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 Apr 12, 2011; 05:41PM - East Cape Flying High
 Category:  Saltwater Fly Fishing Reports
 Author Name:  Gary Graham
 Author E-mail:
Click here to enlarge Report Description: Endless Season Update APRIL 11, 2011
REPORT #1252 'Below the Border'
Saltwater Fly-Fishing reports since 1996
East Cape
Pudge Kleinkauf owner of Women's
Flyfishing® returned to Buena Vista
Beach Resort for the fifteenth
consecutive year. The group including
first timers and seasoned veterans were
greeted by signature East Cape warm
springtime weather. To everyone's
delight the fly fishing yielded a nice
variety including, bonito, skipjack,
sierra, jack cravelle roosterfish and
cabrilla. According to guides Jeff De
Brown and Lance Peterson the skipjack
were thick and it wasn't unusual for all
the ladies on the boats to be hooked up
at the same time.

Hotel Rancho Buena Vista that closed
suddenly several months ago reopened
their bar this week. Tony Marron, a 36-
year-employee of the Ranch and his son,
Tomas greeted the crowd of locals that
eagerly returned to the watering hole
that has been a favorite dating back to
the Ray Cannon era.

Offshore action took a back seat for
most visitors this week. Most were
content to bask in the warm sun and
catch whatever wanted to bit close to
shore including jacks, small roosters,
skipjack and sierra.
Up to the north outside of Pescadero as
well as south in front of La Ribera
there were some deepwater (150 to 250
feet) yellows to be had with some
weighing in at forty pounds.

The few hotel boats that ventured
further offshore were rewarded with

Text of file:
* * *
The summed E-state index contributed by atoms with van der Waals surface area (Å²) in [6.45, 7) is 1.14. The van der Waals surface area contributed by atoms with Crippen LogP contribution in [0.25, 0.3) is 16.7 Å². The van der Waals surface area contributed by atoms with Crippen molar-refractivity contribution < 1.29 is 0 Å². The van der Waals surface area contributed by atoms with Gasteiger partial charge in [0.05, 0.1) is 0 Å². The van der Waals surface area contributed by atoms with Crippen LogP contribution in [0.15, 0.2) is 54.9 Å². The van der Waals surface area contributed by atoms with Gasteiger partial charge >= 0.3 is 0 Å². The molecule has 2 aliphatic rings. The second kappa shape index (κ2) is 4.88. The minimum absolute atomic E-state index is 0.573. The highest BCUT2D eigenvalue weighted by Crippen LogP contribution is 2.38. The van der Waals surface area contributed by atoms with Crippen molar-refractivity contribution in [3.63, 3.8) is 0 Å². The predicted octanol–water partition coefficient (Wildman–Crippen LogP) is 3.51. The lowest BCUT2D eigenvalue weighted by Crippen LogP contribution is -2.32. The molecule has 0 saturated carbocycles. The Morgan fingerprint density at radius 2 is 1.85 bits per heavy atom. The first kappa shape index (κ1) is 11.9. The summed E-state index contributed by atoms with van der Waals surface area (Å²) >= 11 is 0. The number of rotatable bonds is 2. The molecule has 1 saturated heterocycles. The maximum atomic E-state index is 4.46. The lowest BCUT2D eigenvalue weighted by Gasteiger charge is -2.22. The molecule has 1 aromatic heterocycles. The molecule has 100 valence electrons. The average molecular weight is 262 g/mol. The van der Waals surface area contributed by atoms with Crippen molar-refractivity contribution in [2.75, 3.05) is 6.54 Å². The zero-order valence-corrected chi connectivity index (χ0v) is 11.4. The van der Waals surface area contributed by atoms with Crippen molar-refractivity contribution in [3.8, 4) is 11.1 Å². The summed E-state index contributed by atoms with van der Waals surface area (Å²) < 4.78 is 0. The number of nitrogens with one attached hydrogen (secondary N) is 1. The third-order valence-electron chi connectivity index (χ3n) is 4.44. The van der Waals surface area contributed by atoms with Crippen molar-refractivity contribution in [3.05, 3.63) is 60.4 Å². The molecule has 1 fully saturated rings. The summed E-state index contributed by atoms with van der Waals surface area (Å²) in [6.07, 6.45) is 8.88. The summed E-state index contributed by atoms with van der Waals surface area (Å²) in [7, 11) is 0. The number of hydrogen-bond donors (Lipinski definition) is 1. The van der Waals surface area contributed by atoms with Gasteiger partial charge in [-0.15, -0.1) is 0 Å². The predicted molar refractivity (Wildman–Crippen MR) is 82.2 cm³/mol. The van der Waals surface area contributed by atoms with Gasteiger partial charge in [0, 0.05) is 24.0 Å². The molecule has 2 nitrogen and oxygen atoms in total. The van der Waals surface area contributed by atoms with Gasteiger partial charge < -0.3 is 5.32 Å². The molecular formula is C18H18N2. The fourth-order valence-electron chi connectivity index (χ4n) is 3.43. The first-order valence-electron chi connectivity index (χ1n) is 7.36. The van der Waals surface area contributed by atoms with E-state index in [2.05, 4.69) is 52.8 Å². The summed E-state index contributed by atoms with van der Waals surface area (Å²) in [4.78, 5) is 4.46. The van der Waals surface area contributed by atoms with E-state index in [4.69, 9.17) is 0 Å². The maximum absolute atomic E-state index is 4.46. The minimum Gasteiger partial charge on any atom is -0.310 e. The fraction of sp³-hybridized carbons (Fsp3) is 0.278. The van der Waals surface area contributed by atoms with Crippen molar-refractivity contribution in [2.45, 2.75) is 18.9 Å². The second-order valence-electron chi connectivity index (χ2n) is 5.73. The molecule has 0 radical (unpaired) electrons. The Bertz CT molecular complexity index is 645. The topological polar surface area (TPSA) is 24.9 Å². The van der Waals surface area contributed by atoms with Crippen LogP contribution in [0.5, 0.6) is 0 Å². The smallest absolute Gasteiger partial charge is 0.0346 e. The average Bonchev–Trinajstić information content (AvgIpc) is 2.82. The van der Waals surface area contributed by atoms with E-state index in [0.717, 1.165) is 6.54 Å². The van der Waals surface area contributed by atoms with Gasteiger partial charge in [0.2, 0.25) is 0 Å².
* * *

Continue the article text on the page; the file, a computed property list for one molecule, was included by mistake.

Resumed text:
multiple striped marlin, a few dorado
and some early season wahoo including
one sixty pound toad. Also intriguing
were the swordfish spotted by several
offshore boats. However excitement soon
turned to frustration as the clearly
visible two finners ignored the baits
presented to them. A couple did bite but
either spit the hook or broke off before
the battle barely had begun.

Current East Cape Weather

Magdalena Bay, Baja Mexico

With the exception of a few courageous
pangueros willing to brave the elements
there few going offshore now. There are
the usual rumors of yellowtail at the
Entrada as well as outside the rocks
below the lighthouse at Lazaro.

The Esteros provided good catches of
corvina according to Captain Roddy
Garcia up above Lopez Mateos. He added
that there were also a few grouper and
pargo found in some of the deeper
channels near the old Gypsum pier.

Current Magdalena Bay Weather
Zihuatanejo, Mainland Mexico
The warmer 82ş water is definitely
moving back in earlier than expected,
and the good fishing we usually get in
May and June should soon follow.

Currently the clean water is just 4
miles off the beach with the boats
averaging a sailfish or striped marlin a
day each. However, the inshore action is
still holding strong, with the
roosterfish making an early appearance.
Normally we start targeting roosters
from about mid-May, but Adolfo, on the
panga Dos Hermanos, went south to the
antennas and releasing 5 from 35 to 45
pounds for his French clients. The fish
were taken on slow trolled live bait and
surface poppers.

Cheva, on the Dos Hermanos II fished
inshore with Troy Sturm of Minnesota for
one day. Troy and his wife caught about